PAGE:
The dictionary has to be descriptive, not prescriptive. It should reflect how people have actually spoken and used words. Ultimately, that's what language is.
But by the same token, people actually use dictionaries prescriptively. They turn to dictionaries for authority on the "right" meaning of words.
I would take a middle position. A dictionary must eventually track usage, but there's no need for it to rush to anoint every popular solecism.
What lexicographers do it collect a corpus of contemporary usage and then group the words according to word sense, as they see it. I'm not surprised that they found so many hyperbolic "literally"s. I'm sure they also had access to literally tons of people who felt figurative "literally" to be a solecism.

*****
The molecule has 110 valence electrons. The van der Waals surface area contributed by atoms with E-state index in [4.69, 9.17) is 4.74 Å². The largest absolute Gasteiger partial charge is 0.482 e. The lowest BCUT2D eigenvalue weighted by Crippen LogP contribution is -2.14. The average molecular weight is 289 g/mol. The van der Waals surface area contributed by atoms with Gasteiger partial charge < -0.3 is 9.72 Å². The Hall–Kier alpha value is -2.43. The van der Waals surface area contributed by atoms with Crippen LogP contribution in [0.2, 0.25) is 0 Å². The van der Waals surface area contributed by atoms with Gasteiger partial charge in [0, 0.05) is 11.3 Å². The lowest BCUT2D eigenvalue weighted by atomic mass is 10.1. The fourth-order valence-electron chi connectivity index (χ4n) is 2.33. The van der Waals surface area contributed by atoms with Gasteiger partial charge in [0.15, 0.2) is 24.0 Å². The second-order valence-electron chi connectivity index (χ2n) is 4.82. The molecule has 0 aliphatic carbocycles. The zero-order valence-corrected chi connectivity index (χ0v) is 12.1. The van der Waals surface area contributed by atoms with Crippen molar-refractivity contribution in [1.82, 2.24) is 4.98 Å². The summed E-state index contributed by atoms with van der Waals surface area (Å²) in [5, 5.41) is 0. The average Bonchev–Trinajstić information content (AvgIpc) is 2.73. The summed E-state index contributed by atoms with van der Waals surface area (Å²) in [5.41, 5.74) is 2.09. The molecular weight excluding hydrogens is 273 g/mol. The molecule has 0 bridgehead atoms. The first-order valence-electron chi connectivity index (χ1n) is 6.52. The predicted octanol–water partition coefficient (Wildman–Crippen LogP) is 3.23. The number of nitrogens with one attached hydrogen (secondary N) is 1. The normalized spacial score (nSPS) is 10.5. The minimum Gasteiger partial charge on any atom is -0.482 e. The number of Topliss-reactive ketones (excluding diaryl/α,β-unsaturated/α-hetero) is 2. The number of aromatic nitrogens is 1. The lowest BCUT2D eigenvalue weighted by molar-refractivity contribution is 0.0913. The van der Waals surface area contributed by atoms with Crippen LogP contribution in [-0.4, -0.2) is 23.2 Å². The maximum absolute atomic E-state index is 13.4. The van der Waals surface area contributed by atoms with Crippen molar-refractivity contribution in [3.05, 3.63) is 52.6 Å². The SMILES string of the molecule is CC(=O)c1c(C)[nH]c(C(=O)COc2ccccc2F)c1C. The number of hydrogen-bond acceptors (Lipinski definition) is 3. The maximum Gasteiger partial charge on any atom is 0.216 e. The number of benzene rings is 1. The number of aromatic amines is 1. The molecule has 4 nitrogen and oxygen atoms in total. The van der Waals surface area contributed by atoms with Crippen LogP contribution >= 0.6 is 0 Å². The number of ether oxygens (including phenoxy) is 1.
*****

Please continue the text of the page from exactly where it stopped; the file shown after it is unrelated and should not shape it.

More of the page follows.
There's merit, as some lexicographers do, in characterizing these groups of words in more sophisticated ways. Hyperbolic senses can be noted. So can loose senses ("sarcasm" that lacks irony) and apparent substitutions ("effect" where "affect" is meant).
It's too bad Merriam-Webster stopped before doing that, and I think they deserve all the criticism for it.